As well as being “clear-headed and calm”, something you feel will balance the dynamism of Cox, the angel has also drawn up a three-year strategic business plan. “It is a huge bonus to have such an experienced entrepreneur as part of the business. The long-term plan is to float the business on AIM, something our investor has a wealth of experience in doing.” Some things under Cox remain the same, however. “I’m like a spoilt child and won’t stop until I achieve my target,” he says of expectation levels. “If staff don’t achieve, they’re out. All the same rules that we had at EK Straas apply. For example, client entertainment is an integral part of our business. But ultimately it’s done to generate further revenue and staff are clear about that.” Nicoll too looks to be proving his entrepreneurial versatility. Now married and a father of one, he launched, a one-stop online shop for affluent parents of children up to the age of two, in February. It sells all the essentials, plus gifts, for that age group. Projected turnover for Smiley Baby in year one is likely to be £200,000 and within three years Nicoll expects to break the £1m barrier. Nicoll also has another site, Busy Little Ones, a directory-based website for local baby-related activities, such as yoga and swimming. “My wife goes to a huge number of baby activities and the marketing for them is prehistoric,” argues Nicoll. “There’s no online resource that caters for parents.” The second venture will grow county by county as the database builds and makes revenue from the nominal amounts charged to those advertising activities and classes as well as product manufacturers. Parents’ use of the search engine is free.

The mature approach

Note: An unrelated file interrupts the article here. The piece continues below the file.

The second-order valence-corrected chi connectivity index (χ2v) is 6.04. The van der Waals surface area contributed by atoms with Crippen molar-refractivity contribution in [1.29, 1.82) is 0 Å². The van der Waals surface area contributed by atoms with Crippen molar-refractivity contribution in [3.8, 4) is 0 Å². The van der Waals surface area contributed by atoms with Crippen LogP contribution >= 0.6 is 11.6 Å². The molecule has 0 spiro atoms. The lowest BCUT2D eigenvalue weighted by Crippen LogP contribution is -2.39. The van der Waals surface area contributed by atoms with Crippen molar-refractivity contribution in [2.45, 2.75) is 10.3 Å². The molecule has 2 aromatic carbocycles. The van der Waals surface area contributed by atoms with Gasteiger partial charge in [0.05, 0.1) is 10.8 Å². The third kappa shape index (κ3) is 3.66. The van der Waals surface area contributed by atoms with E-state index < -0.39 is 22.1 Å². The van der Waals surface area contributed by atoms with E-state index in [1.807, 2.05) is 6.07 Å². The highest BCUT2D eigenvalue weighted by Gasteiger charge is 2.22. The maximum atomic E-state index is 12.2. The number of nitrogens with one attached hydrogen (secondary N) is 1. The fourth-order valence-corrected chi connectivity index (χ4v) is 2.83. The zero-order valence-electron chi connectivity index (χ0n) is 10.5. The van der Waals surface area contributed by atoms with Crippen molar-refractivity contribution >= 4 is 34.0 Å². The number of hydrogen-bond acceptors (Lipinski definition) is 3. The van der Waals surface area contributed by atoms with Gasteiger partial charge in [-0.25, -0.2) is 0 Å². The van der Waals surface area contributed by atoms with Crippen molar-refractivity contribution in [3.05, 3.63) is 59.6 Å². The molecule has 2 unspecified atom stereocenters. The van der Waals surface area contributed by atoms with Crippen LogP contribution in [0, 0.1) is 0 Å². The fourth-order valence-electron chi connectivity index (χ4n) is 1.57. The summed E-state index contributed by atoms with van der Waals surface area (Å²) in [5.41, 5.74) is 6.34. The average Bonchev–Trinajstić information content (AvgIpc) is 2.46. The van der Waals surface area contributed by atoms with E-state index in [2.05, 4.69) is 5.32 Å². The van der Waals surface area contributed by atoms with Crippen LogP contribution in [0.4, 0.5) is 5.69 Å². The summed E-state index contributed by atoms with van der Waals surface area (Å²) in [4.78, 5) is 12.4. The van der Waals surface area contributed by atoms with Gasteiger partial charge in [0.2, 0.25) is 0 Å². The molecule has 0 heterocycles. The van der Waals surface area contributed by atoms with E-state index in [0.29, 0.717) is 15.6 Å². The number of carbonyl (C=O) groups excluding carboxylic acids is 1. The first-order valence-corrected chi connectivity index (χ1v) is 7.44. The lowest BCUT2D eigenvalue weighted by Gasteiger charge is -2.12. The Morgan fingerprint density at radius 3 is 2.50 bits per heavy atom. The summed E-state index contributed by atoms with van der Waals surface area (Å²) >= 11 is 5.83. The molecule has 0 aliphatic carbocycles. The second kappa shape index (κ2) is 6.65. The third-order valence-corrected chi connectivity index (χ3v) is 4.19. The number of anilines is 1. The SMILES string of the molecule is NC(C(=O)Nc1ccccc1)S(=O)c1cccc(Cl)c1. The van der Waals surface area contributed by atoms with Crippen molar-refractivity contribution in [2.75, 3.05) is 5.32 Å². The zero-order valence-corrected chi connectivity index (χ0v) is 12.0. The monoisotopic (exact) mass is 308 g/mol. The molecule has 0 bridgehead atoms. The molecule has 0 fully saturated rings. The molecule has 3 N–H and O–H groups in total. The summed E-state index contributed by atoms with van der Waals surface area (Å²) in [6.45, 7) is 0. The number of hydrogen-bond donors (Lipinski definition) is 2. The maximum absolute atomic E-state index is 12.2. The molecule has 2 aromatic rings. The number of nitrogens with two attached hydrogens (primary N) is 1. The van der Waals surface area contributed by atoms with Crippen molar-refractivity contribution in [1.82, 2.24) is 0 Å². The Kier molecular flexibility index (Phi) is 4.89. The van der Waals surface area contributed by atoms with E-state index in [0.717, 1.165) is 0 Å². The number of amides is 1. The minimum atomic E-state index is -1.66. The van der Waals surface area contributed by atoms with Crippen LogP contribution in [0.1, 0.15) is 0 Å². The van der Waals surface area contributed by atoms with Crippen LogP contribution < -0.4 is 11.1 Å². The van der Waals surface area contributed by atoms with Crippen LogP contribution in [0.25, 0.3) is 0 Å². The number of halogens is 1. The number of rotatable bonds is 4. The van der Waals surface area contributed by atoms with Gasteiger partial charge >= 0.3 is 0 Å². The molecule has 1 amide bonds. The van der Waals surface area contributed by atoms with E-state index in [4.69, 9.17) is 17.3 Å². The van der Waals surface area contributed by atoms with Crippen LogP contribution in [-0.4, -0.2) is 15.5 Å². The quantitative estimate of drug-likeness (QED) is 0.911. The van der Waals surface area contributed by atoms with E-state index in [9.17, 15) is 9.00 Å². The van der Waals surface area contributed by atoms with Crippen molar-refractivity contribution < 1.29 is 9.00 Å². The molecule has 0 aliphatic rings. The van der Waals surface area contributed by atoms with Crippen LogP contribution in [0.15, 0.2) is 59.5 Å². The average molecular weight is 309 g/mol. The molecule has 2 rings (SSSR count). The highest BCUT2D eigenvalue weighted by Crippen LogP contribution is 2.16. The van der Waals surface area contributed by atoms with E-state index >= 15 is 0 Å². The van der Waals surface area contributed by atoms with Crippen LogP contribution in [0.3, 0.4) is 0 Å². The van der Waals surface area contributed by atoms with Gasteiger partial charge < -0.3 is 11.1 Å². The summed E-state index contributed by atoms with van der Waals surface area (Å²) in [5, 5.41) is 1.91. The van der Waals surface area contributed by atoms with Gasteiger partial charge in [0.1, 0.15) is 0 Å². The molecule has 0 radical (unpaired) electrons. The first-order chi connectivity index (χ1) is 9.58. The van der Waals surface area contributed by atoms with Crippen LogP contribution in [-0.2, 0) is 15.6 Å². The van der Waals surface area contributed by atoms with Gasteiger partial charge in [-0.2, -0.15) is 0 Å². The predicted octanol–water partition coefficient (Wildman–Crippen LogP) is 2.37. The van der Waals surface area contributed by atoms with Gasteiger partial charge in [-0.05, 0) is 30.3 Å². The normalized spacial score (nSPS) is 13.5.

The move represents a maturing of Nicoll, who set up Grazies aged just 21. “There was a lot of trial and error, probably more error,” he admits. The position on Sona Health’s board following the sale improved a number of skills. “My financial skills are much better,” he says “I knew about P&Ls and cashflow, but not in as much detail. My management skills are more refined. I can use the intricacies of Excel, such as duplicating information across spreadsheets. And my understanding of venture capital is better as we went through the process of acquiring two or three other businesses.” Nicoll also learnt the art of diplomacy. Having managed a small team, instilling his passion and belief in them, he suddenly had to report and ‘manage’ upwards and to the side. His managing director was previously the MD of BUPA Wellness and the difference between Nicoll’s way of operating and that of a more corporate environment was stark. “I became renowned for being blunt and open to saying what I thought, but dealing with people on the same level was something I honed,” he says. Despite the positive learning curve, Nicoll didn’t enjoy feeling less a part of a close-knit team and adds that at times you feel more like a number, which clearly goes against the grain of the entrepreneur. After almost two years, in which he held the role of business development director for the group, pitching and winning new business, he proposed to leave. He had easily completed his 12-month tie-in and was then contracted to work a six-month notice period. He did receive overtures to stay, however, with the managing director proposing he took over an under-performing business within the group. After carrying out a strategic review he concluded the 32 part-time physiotherapy units were not commercially viable. “In essence I was doing myself out of a job and it was subsequently scaled right back.” In the end the clincher was the hour and a half trek from his home in Leamington to London and he stuck to his guns and left. That decision is looking better by the week.